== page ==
Spray booth. The resin spray booth produced 500,000 pounds of overspray and required special incineration for disposal. New design reduced the amount of resin used, saving more than $125,000 a year on a $45,000 investment in equipment.

Landfill waste. A new product was developed using waste material consisting of non-woven polypropylene fibers from existing product lines. The product is used to absorb hazardous waste spills. The new product has provided a saving in landfill costs, made money (through sales) and reduced waste.

Material reuse. The Zero Percent Source Web Project by Valley's engineering team devised a way to recycle waste that reduced raw material by 16 percent without affecting quality, and saved $200,000 annually from raw material and landfill cost.

Scotch® MagicTM tape. This product has a recycled compound from its own wastestream that is now reprocessed and used in the tape's manufacturing, saving thousands of dollars each year in waste disposal and purchase of virgin raw materials.

Reformulated process material. Reformulation of adhesive reduced the amount of raw material solvents and cleaning solvents needed for the manufacturing process at 3M's plant in Nevada, Mo. Savings from waste disposal processing and handling and raw material cost totaled $357,000 annually.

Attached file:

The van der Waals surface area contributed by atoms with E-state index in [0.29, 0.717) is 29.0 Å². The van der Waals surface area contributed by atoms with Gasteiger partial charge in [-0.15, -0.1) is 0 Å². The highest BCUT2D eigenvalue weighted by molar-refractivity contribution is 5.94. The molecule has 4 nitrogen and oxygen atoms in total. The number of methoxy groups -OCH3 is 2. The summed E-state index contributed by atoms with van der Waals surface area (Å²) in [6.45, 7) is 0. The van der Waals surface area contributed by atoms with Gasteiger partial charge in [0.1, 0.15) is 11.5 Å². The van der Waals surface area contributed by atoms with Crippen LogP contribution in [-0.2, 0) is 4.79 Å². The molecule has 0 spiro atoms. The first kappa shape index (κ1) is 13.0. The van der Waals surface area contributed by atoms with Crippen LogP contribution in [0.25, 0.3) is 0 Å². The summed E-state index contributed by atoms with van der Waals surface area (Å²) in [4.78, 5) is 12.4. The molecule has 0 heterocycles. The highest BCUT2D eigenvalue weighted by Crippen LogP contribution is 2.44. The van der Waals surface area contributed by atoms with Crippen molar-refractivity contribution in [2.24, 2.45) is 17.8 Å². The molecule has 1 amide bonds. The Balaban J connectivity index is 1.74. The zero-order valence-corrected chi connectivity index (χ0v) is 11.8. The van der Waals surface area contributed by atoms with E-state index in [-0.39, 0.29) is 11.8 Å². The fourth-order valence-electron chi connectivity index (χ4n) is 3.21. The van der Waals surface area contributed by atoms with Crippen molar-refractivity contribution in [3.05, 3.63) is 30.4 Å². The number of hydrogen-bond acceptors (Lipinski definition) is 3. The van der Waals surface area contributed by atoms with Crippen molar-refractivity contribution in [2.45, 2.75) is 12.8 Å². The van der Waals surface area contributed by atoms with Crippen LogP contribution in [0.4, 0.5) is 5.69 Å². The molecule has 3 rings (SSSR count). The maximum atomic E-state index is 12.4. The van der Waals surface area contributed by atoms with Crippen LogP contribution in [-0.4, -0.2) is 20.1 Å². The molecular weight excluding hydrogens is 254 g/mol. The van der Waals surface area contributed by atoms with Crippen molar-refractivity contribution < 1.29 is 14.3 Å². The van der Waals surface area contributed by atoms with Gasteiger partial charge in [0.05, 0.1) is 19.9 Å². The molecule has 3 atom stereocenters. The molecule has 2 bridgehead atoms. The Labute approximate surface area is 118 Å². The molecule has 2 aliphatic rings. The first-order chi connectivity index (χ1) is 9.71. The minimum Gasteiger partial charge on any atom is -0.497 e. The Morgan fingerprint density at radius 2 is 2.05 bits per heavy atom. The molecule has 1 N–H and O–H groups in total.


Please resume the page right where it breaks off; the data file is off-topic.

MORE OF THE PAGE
Maximizing its yield
The noted philosopher and engineer Buckminster Fuller is credited with saying: "Pollution is nothing but resources we're not harvesting. We allow them to disperse because we're ignorant of their value." By being knowledgeable of the value of our waste, 3M Valley is able to maximize its yield in a harvest that continues each year.


America Recycles Day

Pollution Prevention Pays program

3M Environmental Progress Report

Solvent Alternatives Guide

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This article originally appeared in the 10/01/1999 issue of Environmental Protection.